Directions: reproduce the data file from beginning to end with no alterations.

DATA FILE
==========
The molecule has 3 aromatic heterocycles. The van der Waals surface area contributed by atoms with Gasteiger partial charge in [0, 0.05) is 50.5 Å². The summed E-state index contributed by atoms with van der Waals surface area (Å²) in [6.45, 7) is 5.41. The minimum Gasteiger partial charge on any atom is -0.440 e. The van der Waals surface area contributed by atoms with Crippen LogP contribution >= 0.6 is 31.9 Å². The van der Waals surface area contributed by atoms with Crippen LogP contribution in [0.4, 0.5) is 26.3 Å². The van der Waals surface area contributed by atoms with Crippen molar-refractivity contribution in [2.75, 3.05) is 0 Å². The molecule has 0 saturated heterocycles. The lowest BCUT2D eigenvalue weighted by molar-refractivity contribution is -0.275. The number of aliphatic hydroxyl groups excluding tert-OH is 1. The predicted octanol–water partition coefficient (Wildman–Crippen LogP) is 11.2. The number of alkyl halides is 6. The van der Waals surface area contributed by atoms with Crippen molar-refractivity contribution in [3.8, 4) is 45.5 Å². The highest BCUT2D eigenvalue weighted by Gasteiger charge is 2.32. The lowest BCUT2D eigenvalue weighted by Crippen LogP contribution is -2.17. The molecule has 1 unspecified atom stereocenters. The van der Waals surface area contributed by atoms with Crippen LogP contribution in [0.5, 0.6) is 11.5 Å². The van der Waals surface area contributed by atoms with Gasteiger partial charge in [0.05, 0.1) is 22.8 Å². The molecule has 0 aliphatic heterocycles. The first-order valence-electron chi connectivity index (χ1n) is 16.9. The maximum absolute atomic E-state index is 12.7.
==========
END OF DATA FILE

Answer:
The molecule has 3 aromatic heterocycles. The van der Waals surface area contributed by atoms with Gasteiger partial charge in [0, 0.05) is 50.5 Å². The summed E-state index contributed by atoms with van der Waals surface area (Å²) in [6.45, 7) is 5.41. The minimum Gasteiger partial charge on any atom is -0.440 e. The van der Waals surface area contributed by atoms with Crippen LogP contribution >= 0.6 is 31.9 Å². The van der Waals surface area contributed by atoms with Crippen LogP contribution in [0.4, 0.5) is 26.3 Å². The van der Waals surface area contributed by atoms with Crippen molar-refractivity contribution in [2.75, 3.05) is 0 Å². The molecule has 0 saturated heterocycles. The lowest BCUT2D eigenvalue weighted by molar-refractivity contribution is -0.275. The number of aliphatic hydroxyl groups excluding tert-OH is 1. The predicted octanol–water partition coefficient (Wildman–Crippen LogP) is 11.2. The number of alkyl halides is 6. The van der Waals surface area contributed by atoms with Crippen molar-refractivity contribution in [3.8, 4) is 45.5 Å². The highest BCUT2D eigenvalue weighted by Gasteiger charge is 2.32. The lowest BCUT2D eigenvalue weighted by Crippen LogP contribution is -2.17. The molecule has 1 unspecified atom stereocenters. The van der Waals surface area contributed by atoms with Crippen LogP contribution in [0.5, 0.6) is 11.5 Å². The van der Waals surface area contributed by atoms with Gasteiger partial charge in [0.05, 0.1) is 22.8 Å². The molecule has 0 aliphatic heterocycles. The first-order valence-electron chi connectivity index (χ1n) is 16.9. The maximum absolute atomic E-state index is 12.7.